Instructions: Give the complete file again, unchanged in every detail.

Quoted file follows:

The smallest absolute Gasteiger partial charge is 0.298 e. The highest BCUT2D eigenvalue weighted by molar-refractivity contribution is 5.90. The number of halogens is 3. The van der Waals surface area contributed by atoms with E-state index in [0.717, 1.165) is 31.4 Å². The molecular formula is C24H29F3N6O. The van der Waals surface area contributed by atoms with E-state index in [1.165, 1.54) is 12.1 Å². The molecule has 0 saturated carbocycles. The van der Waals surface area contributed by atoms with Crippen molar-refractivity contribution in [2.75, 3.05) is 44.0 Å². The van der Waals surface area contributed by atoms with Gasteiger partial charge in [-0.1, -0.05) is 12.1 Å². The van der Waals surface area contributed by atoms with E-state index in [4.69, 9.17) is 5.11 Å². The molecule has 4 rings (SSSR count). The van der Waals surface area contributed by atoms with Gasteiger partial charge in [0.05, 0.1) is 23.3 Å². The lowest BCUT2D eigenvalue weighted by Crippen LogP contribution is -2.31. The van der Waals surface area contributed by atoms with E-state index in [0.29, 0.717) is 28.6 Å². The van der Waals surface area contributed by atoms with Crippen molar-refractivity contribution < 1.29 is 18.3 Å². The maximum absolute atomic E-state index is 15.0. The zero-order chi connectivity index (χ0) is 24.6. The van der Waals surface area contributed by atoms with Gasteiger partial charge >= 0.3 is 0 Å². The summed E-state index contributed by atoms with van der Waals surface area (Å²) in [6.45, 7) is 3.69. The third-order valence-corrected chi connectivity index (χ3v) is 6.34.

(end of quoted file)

The smallest absolute Gasteiger partial charge is 0.298 e. The highest BCUT2D eigenvalue weighted by molar-refractivity contribution is 5.90. The number of halogens is 3. The van der Waals surface area contributed by atoms with E-state index in [0.717, 1.165) is 31.4 Å². The molecular formula is C24H29F3N6O. The van der Waals surface area contributed by atoms with E-state index in [1.165, 1.54) is 12.1 Å². The molecule has 0 saturated carbocycles. The van der Waals surface area contributed by atoms with Crippen molar-refractivity contribution in [2.75, 3.05) is 44.0 Å². The van der Waals surface area contributed by atoms with Gasteiger partial charge in [-0.1, -0.05) is 12.1 Å². The van der Waals surface area contributed by atoms with E-state index in [4.69, 9.17) is 5.11 Å². The molecule has 4 rings (SSSR count). The van der Waals surface area contributed by atoms with Gasteiger partial charge in [0.05, 0.1) is 23.3 Å². The lowest BCUT2D eigenvalue weighted by Crippen LogP contribution is -2.31. The van der Waals surface area contributed by atoms with E-state index in [0.29, 0.717) is 28.6 Å². The van der Waals surface area contributed by atoms with Crippen molar-refractivity contribution < 1.29 is 18.3 Å². The maximum absolute atomic E-state index is 15.0. The zero-order chi connectivity index (χ0) is 24.6. The van der Waals surface area contributed by atoms with Gasteiger partial charge >= 0.3 is 0 Å². The summed E-state index contributed by atoms with van der Waals surface area (Å²) in [6.45, 7) is 3.69. The third-order valence-corrected chi connectivity index (χ3v) is 6.34.